continued Connor said when they left the park and started playing golf in Durban for the games it was pretty much like playing at home in Elizabethtown, with some exceptions.
“I‘ve played golf before but I’ve never played golf with monkeys in the trees at the course,” said Connor. “It was a little different.”
Though he was in a much different place, Connor said one comfort from being among so many people who had undergone the same sort of surgery he had was they all had a connection that didn’t need to be explained.
“The coolest part was talking to people who know what you’ve been through,” Connor said. “It was a place where you could just walk up to someone and say, ‘hey are you on pro graf?’ and not have to explain it.”
Prograf is a medication used to prevent your body from rejecting a heart, liver, or kidney transplant.
While in Africa, Connor said he and his brother met the twin brothers from Great Britain who had both had heart transplants.
“They told me they were the only identical twins to ever have heart transplants and that we were the only brothers they had met who both had heart transplants,” he said.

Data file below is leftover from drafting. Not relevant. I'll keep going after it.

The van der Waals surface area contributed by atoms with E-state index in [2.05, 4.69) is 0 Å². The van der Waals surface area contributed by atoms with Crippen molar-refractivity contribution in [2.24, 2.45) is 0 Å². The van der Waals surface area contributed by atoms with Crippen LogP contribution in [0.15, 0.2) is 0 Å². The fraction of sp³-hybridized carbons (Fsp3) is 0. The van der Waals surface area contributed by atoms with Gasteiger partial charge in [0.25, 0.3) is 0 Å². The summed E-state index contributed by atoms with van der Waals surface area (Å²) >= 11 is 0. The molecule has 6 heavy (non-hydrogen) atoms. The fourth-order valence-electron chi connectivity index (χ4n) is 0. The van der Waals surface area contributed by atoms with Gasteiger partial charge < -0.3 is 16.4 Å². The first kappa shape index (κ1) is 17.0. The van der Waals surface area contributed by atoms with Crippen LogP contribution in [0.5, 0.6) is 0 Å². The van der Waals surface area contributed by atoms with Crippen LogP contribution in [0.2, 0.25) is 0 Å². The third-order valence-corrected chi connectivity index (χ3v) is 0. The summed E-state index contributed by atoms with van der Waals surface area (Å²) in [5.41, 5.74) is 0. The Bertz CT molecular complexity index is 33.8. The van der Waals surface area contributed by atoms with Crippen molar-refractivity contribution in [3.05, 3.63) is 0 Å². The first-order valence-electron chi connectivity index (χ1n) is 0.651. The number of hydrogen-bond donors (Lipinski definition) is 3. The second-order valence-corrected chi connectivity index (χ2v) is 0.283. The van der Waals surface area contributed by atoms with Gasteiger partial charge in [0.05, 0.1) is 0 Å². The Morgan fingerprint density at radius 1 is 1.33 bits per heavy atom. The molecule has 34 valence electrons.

The trip was made possible through a sponsorship by the Boston’s Children Hospital, who performed both heart transplants.
“I don’t even know how much they gave us to go with flight, hotel and food and everything but it was really nice of them to send us there,” said Connor.
Connor said throughout his experience he wanted to thank the Boston’s Children Hospital as well as the countless people who volunteer to be an organ donor.
“Alot of people know that by being an organ donor you can save up to 10 lives but you can affect the lives of so many more people,” said Connor. “The most important thing is to sign up to be an organ donor, you don’t know how many lives you can save.”
Shortly after returning from Durban, Brock returned to college in Atlanta, Ga., while Connor moved to Palm Coast, Fla.
“It’s time to start a new chapter of my life,” he said.